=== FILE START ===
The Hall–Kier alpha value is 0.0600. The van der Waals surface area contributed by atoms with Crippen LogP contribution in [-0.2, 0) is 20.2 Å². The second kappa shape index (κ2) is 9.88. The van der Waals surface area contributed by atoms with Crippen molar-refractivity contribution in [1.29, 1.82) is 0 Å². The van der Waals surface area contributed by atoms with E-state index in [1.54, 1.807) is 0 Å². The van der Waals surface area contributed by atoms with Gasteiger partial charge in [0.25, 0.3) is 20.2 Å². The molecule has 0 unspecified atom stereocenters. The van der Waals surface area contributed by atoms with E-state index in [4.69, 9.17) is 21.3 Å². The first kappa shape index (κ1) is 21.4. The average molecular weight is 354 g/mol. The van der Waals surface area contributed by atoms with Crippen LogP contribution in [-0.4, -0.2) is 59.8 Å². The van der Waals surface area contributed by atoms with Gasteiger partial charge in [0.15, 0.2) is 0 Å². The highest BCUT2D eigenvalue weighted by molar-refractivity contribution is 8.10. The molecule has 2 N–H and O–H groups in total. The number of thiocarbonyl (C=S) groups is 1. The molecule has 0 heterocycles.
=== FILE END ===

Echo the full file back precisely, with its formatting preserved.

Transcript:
The Hall–Kier alpha value is 0.0600. The van der Waals surface area contributed by atoms with Crippen LogP contribution in [-0.2, 0) is 20.2 Å². The second kappa shape index (κ2) is 9.88. The van der Waals surface area contributed by atoms with Crippen molar-refractivity contribution in [1.29, 1.82) is 0 Å². The van der Waals surface area contributed by atoms with E-state index in [1.54, 1.807) is 0 Å². The van der Waals surface area contributed by atoms with Gasteiger partial charge in [0.25, 0.3) is 20.2 Å². The molecule has 0 unspecified atom stereocenters. The van der Waals surface area contributed by atoms with E-state index in [4.69, 9.17) is 21.3 Å². The first kappa shape index (κ1) is 21.4. The average molecular weight is 354 g/mol. The van der Waals surface area contributed by atoms with Crippen LogP contribution in [-0.4, -0.2) is 59.8 Å². The van der Waals surface area contributed by atoms with Gasteiger partial charge in [0.15, 0.2) is 0 Å². The highest BCUT2D eigenvalue weighted by molar-refractivity contribution is 8.10. The molecule has 2 N–H and O–H groups in total. The number of thiocarbonyl (C=S) groups is 1. The molecule has 0 heterocycles.